Published on: Thursday, 21 May 2020
Last updated: Thursday, 21 May 2020
Today marks the third anniversary of the opening of Cambridge North station.
Cambridge North was built to improve rail links for people in the north east of the city as well as to improve access to the business park - which was previously only accessed by road – the Science Park and St John’s Innovation Centre.
While the station is currently seeing vastly reduced passenger numbers due to the coronavirus outbreak, figures show that passenger numbers at Cambridge North grew by 66% in 2019.
Almost 813,000 entries and exits were recorded at the station from January to December 2019, meaning almost 8,000 people passed through every week, according to data from the Office of Rail and Road.
Greater Anglia’s Managing Director, Jamie Burles, said, "When we opened the station in 2017 it was warmly welcomed by those who would benefit from the extra rail services and improved links it offered to London, Stansted Airport and beyond.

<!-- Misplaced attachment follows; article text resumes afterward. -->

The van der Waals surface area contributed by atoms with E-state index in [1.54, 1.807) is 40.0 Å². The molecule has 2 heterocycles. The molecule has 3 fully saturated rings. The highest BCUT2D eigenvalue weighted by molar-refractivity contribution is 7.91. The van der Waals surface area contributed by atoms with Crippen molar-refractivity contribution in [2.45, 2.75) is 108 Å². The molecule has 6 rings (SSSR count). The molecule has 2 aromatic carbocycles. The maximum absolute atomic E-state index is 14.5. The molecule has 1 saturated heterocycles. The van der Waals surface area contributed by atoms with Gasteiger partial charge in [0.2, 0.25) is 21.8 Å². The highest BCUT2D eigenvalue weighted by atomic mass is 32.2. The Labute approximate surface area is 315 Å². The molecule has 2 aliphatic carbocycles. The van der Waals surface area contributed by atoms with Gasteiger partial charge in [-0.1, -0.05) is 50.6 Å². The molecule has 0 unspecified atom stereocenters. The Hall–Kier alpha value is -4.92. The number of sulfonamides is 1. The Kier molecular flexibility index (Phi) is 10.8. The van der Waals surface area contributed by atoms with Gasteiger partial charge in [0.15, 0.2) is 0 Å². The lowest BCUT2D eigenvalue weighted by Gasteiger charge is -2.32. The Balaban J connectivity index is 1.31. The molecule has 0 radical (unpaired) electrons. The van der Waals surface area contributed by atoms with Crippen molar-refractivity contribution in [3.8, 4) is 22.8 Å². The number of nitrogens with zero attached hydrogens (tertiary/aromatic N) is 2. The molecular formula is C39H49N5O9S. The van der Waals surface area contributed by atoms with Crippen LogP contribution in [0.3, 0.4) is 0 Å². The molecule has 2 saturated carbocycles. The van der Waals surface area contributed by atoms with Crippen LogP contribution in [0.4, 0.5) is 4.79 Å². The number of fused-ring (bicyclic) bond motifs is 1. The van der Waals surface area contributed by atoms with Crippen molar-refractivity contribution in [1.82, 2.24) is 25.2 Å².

"We couldn’t predict that three years later, we would find ourselves in the current situation, but I am confident that, once we are through this, the station will continue to thrive and Greater Anglia will still be here for you - with a fleet of fantastic brand new trains that will improve rail journeys from Cambridge North even further."
The three-platform station is usually served by four Greater Anglia and three Great Northern departures an hour off-peak providing services to London Kings Cross, London Liverpool Street, Stansted Airport, Ely, Kings Lynn and Norwich, but train operators are currently operating reduced timetables due to the coronavirus.
It has friendly, helpful customer hosts, waiting rooms with plug points, a coffee shop, 450 car parking spaces and 1,000 cycle parking spaces.
The cycle shelter incorporates solar panels that provide up to 10% of the station’s power. Local cycle routes connect with the new station and it is within easy reach of the A14 and A10. Metal cladding on the outside of the building and footbridge incorporates a pattern based on a mathematical theory called the Game of Life by Cambridge mathematician John Conway.
The station was officially opened to the public on 21 May 2017. It was funded by the Department for Transport and developed by Network Rail in partnership with Cambridgeshire County Council.